Thursday, October 27, 2016

Why did my co-pay go up?

It happens almost every day:

Crazy RxMan: "Your total is $20 today, Mrs. Amountwatcher."

Mrs. Amountwatcher: "What do YOU mean, $20? It's ALWAYS been $15. YOU made a mistake. Get on the computer RIGHT NOW and fix it."

Crazy RxMan: "We submitted the claim to your insurance, PAYNOW, just as always, and the claim came back this time for $20. Something might have changed with your insurance or formulary. Perhaps you received a letter in the mail about a co-pay increase for this medication. There's a lot of reasons why it might have gone up, but it's not because we made a mistake."

Mrs. Amountwatcher: "No, I did not get a letter. Nothing has changed. YOU made a mistake. I demand that you call them and find out what is going on."

Crazy RxMan: <sigh> 

Here we go again. If we are not currently busy, I will call the insurance for the patient and once they tell me the co-pay did indeed go up I will hand the phone to the patient so they can hear from the insurance that the co-pay has gone up. Other times I just tell the patient I will be happy to keep the medication in will-call until they "straighten it out" with their insurance. In that case they just come back a few days later and pay the new price.

This scenario has played out sooooo many times I can't keep track. For some reason people refuse to be the caretakers of their own insurance information. They refuse to open their mail or read the fine print on their insurance documents. They just assume we're trying to "get them" at the pharmacy, and once they find out that yes, indeed, their co-pay has gone up and it has nothing to do with the pharmacy, do you think we get an apology?

Co-pays change. Prices increase. Policies change. Insurance changes. The entire system is dynamic. What's true today isn't always true tomorrow. STOP blaming your poor pharmacist or pharmacy technician when you get bad news at the pharmacy. We're doing the best we can to deliver your medication to you. We don't need a beating at the register.


Anonymous said...

I didn't blame the pharmacy but unfortunately, no one at my insurance company could tell me either.
30 minutes on the phone with my insurance company and all they could tell me was that my policy was unchanged from last year. Not one word changed. But they contracted with a PBM(I didn't, they did) so they forwarded me to them.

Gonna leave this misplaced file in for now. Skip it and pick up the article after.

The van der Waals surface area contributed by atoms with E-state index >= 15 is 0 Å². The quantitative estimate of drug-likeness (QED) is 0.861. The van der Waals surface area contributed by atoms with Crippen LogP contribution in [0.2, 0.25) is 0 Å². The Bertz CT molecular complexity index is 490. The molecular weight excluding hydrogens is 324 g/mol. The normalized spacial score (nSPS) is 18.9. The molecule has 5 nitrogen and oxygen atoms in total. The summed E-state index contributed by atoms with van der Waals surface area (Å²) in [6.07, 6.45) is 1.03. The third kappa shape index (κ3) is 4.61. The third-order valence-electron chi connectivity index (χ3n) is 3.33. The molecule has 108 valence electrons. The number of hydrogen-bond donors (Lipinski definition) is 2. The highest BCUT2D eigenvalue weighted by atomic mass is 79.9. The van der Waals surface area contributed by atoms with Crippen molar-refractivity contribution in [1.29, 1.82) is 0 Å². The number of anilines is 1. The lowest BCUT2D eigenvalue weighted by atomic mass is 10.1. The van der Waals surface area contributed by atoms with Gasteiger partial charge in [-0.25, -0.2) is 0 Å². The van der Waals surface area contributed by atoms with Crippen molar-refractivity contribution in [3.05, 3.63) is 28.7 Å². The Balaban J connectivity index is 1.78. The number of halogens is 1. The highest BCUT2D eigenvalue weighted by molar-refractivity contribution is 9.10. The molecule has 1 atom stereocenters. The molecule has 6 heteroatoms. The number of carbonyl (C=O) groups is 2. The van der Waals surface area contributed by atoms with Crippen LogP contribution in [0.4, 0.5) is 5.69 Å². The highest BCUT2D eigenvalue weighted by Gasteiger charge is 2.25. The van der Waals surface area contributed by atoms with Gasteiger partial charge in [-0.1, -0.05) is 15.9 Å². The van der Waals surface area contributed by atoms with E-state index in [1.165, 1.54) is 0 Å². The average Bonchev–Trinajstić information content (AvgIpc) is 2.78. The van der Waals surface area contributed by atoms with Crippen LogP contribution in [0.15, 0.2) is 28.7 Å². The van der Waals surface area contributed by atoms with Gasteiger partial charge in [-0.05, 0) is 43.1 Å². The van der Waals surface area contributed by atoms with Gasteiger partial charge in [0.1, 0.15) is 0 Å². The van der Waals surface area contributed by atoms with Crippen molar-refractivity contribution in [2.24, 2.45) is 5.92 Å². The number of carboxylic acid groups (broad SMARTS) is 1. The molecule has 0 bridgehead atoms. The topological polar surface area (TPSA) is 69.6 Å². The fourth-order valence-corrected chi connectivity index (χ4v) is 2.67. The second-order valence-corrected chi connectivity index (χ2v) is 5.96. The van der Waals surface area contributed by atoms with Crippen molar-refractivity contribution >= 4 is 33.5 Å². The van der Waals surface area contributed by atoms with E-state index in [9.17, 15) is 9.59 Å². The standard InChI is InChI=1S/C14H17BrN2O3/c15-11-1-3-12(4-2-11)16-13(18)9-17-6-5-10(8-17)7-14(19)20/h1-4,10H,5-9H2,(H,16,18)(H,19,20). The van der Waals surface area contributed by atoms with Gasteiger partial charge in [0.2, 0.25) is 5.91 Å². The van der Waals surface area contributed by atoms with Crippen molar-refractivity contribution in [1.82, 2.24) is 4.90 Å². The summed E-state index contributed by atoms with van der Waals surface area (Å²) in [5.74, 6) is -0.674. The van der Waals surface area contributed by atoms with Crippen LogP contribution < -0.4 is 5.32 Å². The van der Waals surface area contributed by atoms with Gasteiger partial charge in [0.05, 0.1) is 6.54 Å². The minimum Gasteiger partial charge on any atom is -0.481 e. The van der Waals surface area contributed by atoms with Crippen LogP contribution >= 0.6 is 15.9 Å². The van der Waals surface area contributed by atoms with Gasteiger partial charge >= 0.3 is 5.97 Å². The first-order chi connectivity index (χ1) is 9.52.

Another 30 minutes and they couldn't tell me why my cost went up(I have a high deductible. Once that is meet my cost is $0. There is no co-pay, no co-insurance, nada once the deductible is met. Had the same insurance with the same company paid for by the same employer (which happens to be me)).
After over an hour on the phone with both companies they couldn't tell and promised they would call me back the next day. A week later I had heard nothing and had received no mail. Called them back. Around the merry go round again with no info.
Eventually decided $13/month wasn't worth over 2 hours of my time and gave up. The next year, when insurance renewals were due, I asked the insurance rep about it. Got an answer. It made sense but at the same time, I never received a letter explaining the change before or after. The face sheet explaining benefits without all the 30 pages of legalese didn't mention it, and the representatives of the company itself didn't know it even when given 2 hours(and a few weeks) to figure it out.

Unknown said...

I wouldn't believe Crazy either, especially when I see his Escalade parked in back every day. Damn lying, rich pharmacists.

Anonymous said...

My favorite is when they say that it costs more than last time and want to know why. You look up the record in the computer system to check if it was billed differently at all. And you report back to them: This is the same price you bought it for the last two times you've gotten it. And they say, "It is? Oh."

tbunni said...

We get the same thing with patient copays here at the doctor's office, too. Many times just after the new year, and guess what? yep - new policy, even though their insurance company, etc. stayed the same, the copay went up. And most ID cards don't state the copay because they change so often!

My favorite one was a feisty gentleman, not yet elderly, but practicing, I think, who informed me that I should absolutely know what his copay and deductible were, since I set them. I hated to let him know that I really didn't have that kind of power...sigh....